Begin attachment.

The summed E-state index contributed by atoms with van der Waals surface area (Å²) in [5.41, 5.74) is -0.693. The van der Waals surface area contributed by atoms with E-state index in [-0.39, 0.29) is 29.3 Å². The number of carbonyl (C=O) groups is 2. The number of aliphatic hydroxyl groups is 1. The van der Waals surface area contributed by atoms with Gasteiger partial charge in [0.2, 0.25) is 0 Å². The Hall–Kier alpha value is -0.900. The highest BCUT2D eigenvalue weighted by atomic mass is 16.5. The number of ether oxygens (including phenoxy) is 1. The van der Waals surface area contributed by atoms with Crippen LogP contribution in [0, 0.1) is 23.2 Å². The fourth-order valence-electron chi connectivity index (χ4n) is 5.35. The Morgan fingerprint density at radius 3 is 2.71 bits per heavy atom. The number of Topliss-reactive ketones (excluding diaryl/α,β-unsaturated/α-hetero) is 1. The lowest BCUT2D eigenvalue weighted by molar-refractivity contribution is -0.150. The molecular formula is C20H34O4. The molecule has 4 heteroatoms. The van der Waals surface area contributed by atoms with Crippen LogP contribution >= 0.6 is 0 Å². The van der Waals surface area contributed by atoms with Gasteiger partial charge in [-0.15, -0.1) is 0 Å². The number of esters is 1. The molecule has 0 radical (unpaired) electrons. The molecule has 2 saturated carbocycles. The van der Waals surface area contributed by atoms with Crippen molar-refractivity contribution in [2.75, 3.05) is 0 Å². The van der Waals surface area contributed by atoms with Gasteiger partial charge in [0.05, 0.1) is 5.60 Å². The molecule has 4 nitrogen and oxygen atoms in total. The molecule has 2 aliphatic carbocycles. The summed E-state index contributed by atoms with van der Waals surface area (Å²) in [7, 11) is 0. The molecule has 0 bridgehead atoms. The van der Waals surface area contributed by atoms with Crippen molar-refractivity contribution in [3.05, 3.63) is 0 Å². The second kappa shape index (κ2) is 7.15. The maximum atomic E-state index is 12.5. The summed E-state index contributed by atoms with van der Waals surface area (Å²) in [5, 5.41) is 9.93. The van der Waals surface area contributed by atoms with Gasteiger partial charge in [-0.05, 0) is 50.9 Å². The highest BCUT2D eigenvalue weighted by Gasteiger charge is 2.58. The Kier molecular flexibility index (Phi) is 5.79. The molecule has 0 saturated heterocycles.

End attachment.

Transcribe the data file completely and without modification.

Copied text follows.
The summed E-state index contributed by atoms with van der Waals surface area (Å²) in [5.41, 5.74) is -0.693. The van der Waals surface area contributed by atoms with E-state index in [-0.39, 0.29) is 29.3 Å². The number of carbonyl (C=O) groups is 2. The number of aliphatic hydroxyl groups is 1. The van der Waals surface area contributed by atoms with Gasteiger partial charge in [0.2, 0.25) is 0 Å². The Hall–Kier alpha value is -0.900. The highest BCUT2D eigenvalue weighted by atomic mass is 16.5. The number of ether oxygens (including phenoxy) is 1. The van der Waals surface area contributed by atoms with Crippen LogP contribution in [0, 0.1) is 23.2 Å². The fourth-order valence-electron chi connectivity index (χ4n) is 5.35. The Morgan fingerprint density at radius 3 is 2.71 bits per heavy atom. The number of Topliss-reactive ketones (excluding diaryl/α,β-unsaturated/α-hetero) is 1. The lowest BCUT2D eigenvalue weighted by molar-refractivity contribution is -0.150. The molecular formula is C20H34O4. The molecule has 4 heteroatoms. The van der Waals surface area contributed by atoms with Crippen LogP contribution >= 0.6 is 0 Å². The van der Waals surface area contributed by atoms with Gasteiger partial charge in [-0.15, -0.1) is 0 Å². The number of esters is 1. The molecule has 0 radical (unpaired) electrons. The molecule has 2 saturated carbocycles. The van der Waals surface area contributed by atoms with Crippen molar-refractivity contribution in [2.75, 3.05) is 0 Å². The van der Waals surface area contributed by atoms with Gasteiger partial charge in [0.05, 0.1) is 5.60 Å². The molecule has 4 nitrogen and oxygen atoms in total. The molecule has 2 aliphatic carbocycles. The summed E-state index contributed by atoms with van der Waals surface area (Å²) in [7, 11) is 0. The molecule has 0 bridgehead atoms. The van der Waals surface area contributed by atoms with Crippen molar-refractivity contribution in [3.05, 3.63) is 0 Å². The second kappa shape index (κ2) is 7.15. The maximum atomic E-state index is 12.5. The summed E-state index contributed by atoms with van der Waals surface area (Å²) in [5, 5.41) is 9.93. The van der Waals surface area contributed by atoms with Gasteiger partial charge in [-0.05, 0) is 50.9 Å². The highest BCUT2D eigenvalue weighted by Gasteiger charge is 2.58. The Kier molecular flexibility index (Phi) is 5.79. The molecule has 0 saturated heterocycles.